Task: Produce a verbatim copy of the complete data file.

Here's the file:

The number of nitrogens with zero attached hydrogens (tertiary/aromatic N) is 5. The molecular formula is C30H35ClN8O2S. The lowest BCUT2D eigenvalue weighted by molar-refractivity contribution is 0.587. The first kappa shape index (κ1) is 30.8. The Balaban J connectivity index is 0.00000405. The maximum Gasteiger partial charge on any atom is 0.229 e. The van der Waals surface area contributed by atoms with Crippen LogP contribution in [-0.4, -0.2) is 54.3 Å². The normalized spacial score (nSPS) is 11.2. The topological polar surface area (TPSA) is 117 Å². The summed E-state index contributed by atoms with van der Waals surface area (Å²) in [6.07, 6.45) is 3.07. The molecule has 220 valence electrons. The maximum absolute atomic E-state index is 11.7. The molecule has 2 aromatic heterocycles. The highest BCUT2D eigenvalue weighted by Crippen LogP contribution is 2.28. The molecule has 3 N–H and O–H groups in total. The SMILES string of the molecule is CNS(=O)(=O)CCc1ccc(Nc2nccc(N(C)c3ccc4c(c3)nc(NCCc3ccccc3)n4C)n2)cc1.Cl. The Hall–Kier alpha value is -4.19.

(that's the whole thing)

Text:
The number of nitrogens with zero attached hydrogens (tertiary/aromatic N) is 5. The molecular formula is C30H35ClN8O2S. The lowest BCUT2D eigenvalue weighted by molar-refractivity contribution is 0.587. The first kappa shape index (κ1) is 30.8. The Balaban J connectivity index is 0.00000405. The maximum Gasteiger partial charge on any atom is 0.229 e. The van der Waals surface area contributed by atoms with Crippen LogP contribution in [-0.4, -0.2) is 54.3 Å². The normalized spacial score (nSPS) is 11.2. The topological polar surface area (TPSA) is 117 Å². The summed E-state index contributed by atoms with van der Waals surface area (Å²) in [6.07, 6.45) is 3.07. The molecule has 220 valence electrons. The maximum absolute atomic E-state index is 11.7. The molecule has 2 aromatic heterocycles. The highest BCUT2D eigenvalue weighted by Crippen LogP contribution is 2.28. The molecule has 3 N–H and O–H groups in total. The SMILES string of the molecule is CNS(=O)(=O)CCc1ccc(Nc2nccc(N(C)c3ccc4c(c3)nc(NCCc3ccccc3)n4C)n2)cc1.Cl. The Hall–Kier alpha value is -4.19.